1. Hmm… interesting thoughts, Tony. The diary format didn’t put me off, as it really puts you inside the head of a 17 year old boy who struggles to articulate emotions but can describe brutal battles pretty well 😉 I wasn’t aware of the long paragraphs you mention, but my copy was an uncorrected proof, which are generally unformatted, so I’m kind of used to reading books that haven’t been laid out properly. As for the US history, you are a better judge of that than me 😉

      Liked by 1 person

  7. It’s interesting that you mention The Orenda because when I read that, it felt MUCH more explicitly, graphically violent than Days Without End. I mean, Boyden really goes into detail with the descriptions of tortured-to-death priests and the running of the gauntlet; Barry’s mentioning of slit throats and stomach wounds seems almost dry by comparison! (Though if you didn’t like that, don’t for heaven’s sake read Blood Meridian, which is like the dark twin of Days Without End.)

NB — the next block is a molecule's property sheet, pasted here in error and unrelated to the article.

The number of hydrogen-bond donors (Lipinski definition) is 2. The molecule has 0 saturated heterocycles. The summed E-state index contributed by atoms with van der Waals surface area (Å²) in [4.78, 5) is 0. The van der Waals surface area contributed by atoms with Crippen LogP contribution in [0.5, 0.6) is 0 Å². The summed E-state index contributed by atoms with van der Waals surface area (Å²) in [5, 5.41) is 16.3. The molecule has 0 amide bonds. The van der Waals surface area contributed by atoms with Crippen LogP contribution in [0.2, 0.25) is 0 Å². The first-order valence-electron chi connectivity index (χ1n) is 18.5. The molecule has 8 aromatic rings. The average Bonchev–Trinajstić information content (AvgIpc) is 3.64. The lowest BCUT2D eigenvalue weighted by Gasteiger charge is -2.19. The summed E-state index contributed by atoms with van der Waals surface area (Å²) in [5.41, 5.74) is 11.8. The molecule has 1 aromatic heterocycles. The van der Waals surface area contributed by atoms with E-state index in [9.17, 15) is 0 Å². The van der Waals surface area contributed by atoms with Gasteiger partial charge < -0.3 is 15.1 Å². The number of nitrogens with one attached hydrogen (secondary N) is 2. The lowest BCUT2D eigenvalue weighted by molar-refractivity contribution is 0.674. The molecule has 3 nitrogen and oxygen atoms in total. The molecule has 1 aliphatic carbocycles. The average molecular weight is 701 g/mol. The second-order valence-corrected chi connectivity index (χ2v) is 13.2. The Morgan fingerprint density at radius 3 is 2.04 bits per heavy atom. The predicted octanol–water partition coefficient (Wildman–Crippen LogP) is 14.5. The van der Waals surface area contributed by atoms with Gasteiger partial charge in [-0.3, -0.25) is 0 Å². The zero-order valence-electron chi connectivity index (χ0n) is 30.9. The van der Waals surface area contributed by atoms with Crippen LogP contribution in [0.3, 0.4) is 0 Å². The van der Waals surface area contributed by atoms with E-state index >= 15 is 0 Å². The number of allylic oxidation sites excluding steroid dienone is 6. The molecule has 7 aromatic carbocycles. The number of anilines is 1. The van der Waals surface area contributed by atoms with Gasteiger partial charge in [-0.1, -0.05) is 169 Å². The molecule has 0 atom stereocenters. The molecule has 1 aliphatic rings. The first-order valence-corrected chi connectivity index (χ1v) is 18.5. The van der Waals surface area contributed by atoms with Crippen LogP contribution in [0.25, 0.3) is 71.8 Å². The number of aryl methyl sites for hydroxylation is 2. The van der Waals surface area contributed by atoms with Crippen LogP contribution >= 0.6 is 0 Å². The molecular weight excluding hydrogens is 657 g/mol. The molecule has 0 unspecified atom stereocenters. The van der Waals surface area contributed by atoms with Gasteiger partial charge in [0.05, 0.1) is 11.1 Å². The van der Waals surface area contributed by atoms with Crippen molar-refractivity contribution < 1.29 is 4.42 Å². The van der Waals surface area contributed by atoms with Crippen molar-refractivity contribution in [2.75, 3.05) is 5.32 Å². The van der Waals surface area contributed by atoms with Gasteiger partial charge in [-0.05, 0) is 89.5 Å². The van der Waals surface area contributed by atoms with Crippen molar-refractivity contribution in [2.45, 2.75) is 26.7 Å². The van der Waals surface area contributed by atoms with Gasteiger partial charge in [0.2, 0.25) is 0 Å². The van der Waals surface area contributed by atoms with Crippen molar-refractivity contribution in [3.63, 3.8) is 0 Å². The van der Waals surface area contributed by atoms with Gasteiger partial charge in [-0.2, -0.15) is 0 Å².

About the boys working as girls in the saloon, my historian mother assures me that this was not uncommon and would have been seen simply as a way for enterprising (/orphaned) young’uns to make some money. I don’t think they are ever actually accepted as lovers in the army, insofar as I don’t recall anything that suggests they were openly “together” while soldiers (they may have been fairly obvious but also easy enough to ignore). And during the years that they live together as husband and wife, Thomas cross-dresses—again, maybe some aren’t fooled, but they’re making concessions to societal “norms” in a way that suggests historical accuracy, at least to me.


    1. Ha! You’re not the first to warn me off Blood Meridian 😉

      And yes, to be honest, I can’t reconcile my love of The Orenda with my distaste for Days Without End. I think it’s because I’m not used to Barry treading into this kind of territory, or maybe I just read it at the wrong time (I was sick in bed with a bad cold)… sometimes you just have to be in the right mood, you know?